Kidney Stones News Archive
Researchers suggest that early treatment of some ureteral stones is preferable.
Formal ultrasonography by a radiologist may encourage less computerized tomography preoperatively.
Cleveland Clinic study found a 4-fold greater prevalence of nephrolithiasis among children with asthma compared with the general pediatric population.
Only 1% of patients develop kidney stones after kidney transplantation.
After multivariate adjustment there was no statistically significant association between vitamin D intake and risk of stones in the follow-up study.
Mean levels of total serum testosterone and serum dihydrotestosterone were significantly higher in urolithiasis cases compared with controls.
For every 1 mm increase in stone size, the odds of passage increased by 9.8%.
Studies also link kidney stone development to osteoporosis and proton pump inhibitor use.
New study also finds a reduction in kidney stone risk among individuals with the highest potassium intake.
The presence of a ureteral stone, age less than 30 years, and the need for intravenous narcotics in the emergency department were associated with an emergency department revisit.
Serum uric acid levels of 10 mg/dL or higher are associated with an increased risk for nephrolithiasis.
Compared with computed tomography, ultrasonography demonstrated low sensitivity and overestimated the stones 10 mm or less in size.
24% of patients were prescribed narcotics by more than one provider after surgery
Findings in percutaneous nephrolithotomy patients; gram-positive organisms predominate.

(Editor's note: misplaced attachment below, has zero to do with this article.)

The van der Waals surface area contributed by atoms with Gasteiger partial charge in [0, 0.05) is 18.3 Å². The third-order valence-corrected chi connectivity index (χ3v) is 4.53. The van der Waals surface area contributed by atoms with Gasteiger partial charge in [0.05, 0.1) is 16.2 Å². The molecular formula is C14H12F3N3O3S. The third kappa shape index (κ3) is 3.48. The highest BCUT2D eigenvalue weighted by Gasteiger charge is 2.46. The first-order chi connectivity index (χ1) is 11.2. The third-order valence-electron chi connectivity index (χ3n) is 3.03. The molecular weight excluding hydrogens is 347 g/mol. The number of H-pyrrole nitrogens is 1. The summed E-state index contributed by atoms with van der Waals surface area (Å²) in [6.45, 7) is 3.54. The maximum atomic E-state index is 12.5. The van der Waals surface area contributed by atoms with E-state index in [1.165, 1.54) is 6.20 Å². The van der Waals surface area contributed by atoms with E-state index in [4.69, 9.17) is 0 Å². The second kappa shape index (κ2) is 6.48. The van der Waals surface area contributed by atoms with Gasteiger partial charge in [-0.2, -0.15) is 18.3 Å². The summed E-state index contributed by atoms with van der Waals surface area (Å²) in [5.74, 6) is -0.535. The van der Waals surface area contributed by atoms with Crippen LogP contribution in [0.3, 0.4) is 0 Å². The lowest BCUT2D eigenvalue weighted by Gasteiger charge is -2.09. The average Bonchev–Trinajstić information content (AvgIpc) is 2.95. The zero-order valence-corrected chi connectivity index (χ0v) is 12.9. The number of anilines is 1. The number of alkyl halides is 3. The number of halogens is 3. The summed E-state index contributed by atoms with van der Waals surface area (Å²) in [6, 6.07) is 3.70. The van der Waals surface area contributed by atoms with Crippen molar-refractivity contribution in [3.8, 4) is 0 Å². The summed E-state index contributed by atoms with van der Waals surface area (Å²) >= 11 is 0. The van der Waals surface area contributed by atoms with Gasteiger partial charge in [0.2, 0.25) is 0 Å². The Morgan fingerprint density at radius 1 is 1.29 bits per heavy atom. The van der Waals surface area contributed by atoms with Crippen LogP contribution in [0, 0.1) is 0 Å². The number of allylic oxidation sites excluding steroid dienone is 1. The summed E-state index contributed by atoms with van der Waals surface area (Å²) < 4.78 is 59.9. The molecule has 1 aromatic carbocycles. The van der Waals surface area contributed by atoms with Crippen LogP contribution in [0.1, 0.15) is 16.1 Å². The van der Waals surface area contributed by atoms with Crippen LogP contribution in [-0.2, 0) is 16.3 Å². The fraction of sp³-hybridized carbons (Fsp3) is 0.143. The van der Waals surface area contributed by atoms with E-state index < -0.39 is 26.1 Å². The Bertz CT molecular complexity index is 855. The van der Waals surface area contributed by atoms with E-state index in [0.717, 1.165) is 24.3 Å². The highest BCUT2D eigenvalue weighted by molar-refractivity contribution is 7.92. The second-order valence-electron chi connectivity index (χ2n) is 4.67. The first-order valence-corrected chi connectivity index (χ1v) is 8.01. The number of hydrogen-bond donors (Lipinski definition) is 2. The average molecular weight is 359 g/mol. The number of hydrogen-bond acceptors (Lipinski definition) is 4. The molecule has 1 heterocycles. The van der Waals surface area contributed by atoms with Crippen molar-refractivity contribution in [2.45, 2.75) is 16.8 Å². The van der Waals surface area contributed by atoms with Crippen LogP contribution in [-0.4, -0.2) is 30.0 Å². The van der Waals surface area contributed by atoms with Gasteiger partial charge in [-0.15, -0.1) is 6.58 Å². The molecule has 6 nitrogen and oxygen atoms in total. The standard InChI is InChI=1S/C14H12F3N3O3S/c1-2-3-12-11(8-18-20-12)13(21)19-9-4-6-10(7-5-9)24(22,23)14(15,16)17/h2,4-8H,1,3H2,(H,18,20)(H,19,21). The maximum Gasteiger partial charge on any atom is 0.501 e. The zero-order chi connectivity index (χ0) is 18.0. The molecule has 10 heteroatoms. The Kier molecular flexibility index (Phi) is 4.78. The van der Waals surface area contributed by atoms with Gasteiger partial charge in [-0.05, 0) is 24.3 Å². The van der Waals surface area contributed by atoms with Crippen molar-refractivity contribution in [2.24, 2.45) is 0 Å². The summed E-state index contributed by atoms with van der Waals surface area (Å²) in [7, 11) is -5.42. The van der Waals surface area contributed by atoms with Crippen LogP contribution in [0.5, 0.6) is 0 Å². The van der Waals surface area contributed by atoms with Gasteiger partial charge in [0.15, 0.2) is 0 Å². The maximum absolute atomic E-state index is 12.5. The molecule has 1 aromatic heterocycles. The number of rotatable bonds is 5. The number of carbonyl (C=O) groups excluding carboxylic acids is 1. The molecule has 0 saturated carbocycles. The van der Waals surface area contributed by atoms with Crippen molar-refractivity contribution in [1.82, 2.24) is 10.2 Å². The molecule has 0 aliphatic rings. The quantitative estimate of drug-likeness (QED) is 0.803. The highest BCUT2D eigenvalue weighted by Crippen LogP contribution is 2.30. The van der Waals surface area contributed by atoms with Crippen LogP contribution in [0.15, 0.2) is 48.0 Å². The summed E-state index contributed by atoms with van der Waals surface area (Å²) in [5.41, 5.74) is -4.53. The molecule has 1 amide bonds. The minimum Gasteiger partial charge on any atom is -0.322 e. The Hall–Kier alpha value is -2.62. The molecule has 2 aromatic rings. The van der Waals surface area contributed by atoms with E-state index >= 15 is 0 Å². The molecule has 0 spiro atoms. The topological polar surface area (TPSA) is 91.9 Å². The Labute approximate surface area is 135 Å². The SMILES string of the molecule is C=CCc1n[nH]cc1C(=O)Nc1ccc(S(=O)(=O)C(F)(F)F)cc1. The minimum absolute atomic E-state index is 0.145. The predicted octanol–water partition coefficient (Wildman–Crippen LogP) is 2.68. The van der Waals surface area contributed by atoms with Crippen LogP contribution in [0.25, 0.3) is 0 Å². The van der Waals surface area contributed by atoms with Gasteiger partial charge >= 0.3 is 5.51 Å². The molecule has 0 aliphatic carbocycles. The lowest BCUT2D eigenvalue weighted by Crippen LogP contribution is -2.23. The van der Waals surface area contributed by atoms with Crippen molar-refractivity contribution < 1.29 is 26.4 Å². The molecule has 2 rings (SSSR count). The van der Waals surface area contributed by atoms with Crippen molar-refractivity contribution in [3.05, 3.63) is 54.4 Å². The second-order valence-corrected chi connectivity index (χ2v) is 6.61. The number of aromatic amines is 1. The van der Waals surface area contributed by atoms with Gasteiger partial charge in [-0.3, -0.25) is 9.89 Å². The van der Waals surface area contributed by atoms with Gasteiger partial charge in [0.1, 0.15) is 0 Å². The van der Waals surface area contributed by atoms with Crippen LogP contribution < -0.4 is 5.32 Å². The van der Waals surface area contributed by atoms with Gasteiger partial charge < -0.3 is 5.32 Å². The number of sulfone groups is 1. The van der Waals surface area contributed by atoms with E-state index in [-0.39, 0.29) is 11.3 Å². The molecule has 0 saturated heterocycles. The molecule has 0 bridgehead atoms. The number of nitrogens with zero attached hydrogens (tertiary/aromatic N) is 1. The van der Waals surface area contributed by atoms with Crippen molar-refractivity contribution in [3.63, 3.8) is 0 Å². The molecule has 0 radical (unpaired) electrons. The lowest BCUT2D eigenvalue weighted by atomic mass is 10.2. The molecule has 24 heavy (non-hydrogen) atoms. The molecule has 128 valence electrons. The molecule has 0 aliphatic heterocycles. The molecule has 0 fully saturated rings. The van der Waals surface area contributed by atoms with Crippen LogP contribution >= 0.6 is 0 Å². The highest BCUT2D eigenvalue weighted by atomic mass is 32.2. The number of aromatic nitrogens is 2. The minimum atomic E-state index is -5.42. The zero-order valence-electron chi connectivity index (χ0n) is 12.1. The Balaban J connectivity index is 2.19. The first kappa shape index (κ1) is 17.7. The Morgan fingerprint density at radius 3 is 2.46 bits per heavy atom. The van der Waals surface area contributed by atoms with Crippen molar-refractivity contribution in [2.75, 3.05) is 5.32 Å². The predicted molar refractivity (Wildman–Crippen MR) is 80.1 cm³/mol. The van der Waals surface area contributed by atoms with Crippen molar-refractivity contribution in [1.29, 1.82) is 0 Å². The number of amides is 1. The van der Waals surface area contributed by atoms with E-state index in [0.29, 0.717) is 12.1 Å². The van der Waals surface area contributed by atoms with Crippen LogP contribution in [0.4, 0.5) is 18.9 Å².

Researchers suggest it might offer alternative to current treatment that has side effects.
Decreasing salt intake could decrease the risk of recurrent kidney stones.
A higher allopurinol dose was protective against renal failure in elderly allopurinol recipients.
Researchers find an increased risk for elevated serum creatinine, but not chronic kidney disease or all-cause mortality.
Technique could reduce the need for ureteral access sheaths.
Use of the lipid-lowering drugs is associated with 43% and 47% decreased odds of new stones in recurrent stone formers and stone naïve patients.
PCNL procedure rate nearly doubles over a 2-decade period, study finds.
Findings among patients undergoing ureteroscopy with laser lithotripsy.
Pain episodes and need for adjuvant intervention decreased, but the alpha blocker did not improve renal stone clearance rates.
Patients treated with medical expulsive therapy achieve spontaneous passage more quickly.
The phosphodiesterase type 5 (PDE5) inhibitor, sildenafil, improved passage of distal ureteric stones 5-10 mm in diameter.
Roux-en-Y gastric bypass surgery is associated with a 73% increased pooled RR of kidney stones.
Compliant patients have fewer ER visits, hospitalizations, stone disease surgeries.
SWL treatment success rate was 70.4% and 53.1% for stones less than 15 mm and 15 mm or larger, respectively.
Researchers also report growing number of cases among women and children.
Study shows that it increases urine volume and decreases supersaturation with stone-forming calcium salts.
Elevated risk observed with total and supplemental, but not dietary, vitamin C intake.
The researchers found that factors associated with a higher risk of recurrent infections included type 2 diabetes mellitus, hypertension, and black ethnicity.
Findings based upon 24 hours versus six days of antibiotics with percutaneous nephrolithotomy
A leading authority on kidney stones proposes that urban "heat islands" may contribute to a growing prevalence of kidney stones.